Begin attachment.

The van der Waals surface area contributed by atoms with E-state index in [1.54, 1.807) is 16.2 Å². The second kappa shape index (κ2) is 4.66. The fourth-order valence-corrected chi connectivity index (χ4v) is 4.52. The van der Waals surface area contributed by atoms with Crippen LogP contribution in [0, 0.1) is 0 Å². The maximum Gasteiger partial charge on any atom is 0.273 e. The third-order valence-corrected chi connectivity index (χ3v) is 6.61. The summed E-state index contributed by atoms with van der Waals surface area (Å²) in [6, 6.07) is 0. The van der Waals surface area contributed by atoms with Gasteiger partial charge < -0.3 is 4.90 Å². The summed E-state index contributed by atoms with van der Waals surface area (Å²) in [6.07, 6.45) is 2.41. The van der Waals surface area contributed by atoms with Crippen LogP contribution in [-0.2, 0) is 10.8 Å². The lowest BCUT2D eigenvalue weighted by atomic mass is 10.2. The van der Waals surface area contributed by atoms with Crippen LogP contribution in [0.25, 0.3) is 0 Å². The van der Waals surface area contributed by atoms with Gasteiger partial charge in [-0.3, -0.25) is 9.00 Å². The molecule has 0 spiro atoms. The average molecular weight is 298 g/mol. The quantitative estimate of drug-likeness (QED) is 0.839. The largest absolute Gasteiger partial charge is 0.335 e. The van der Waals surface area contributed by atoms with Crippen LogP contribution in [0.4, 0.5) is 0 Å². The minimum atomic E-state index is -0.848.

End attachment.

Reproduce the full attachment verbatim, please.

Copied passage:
The van der Waals surface area contributed by atoms with E-state index in [1.54, 1.807) is 16.2 Å². The second kappa shape index (κ2) is 4.66. The fourth-order valence-corrected chi connectivity index (χ4v) is 4.52. The van der Waals surface area contributed by atoms with Crippen LogP contribution in [0, 0.1) is 0 Å². The maximum Gasteiger partial charge on any atom is 0.273 e. The third-order valence-corrected chi connectivity index (χ3v) is 6.61. The summed E-state index contributed by atoms with van der Waals surface area (Å²) in [6, 6.07) is 0. The van der Waals surface area contributed by atoms with Gasteiger partial charge < -0.3 is 4.90 Å². The summed E-state index contributed by atoms with van der Waals surface area (Å²) in [6.07, 6.45) is 2.41. The van der Waals surface area contributed by atoms with Crippen LogP contribution in [-0.2, 0) is 10.8 Å². The lowest BCUT2D eigenvalue weighted by atomic mass is 10.2. The van der Waals surface area contributed by atoms with Crippen LogP contribution in [0.25, 0.3) is 0 Å². The van der Waals surface area contributed by atoms with Gasteiger partial charge in [-0.3, -0.25) is 9.00 Å². The molecule has 0 spiro atoms. The average molecular weight is 298 g/mol. The quantitative estimate of drug-likeness (QED) is 0.839. The largest absolute Gasteiger partial charge is 0.335 e. The van der Waals surface area contributed by atoms with Crippen LogP contribution in [0.4, 0.5) is 0 Å². The minimum atomic E-state index is -0.848.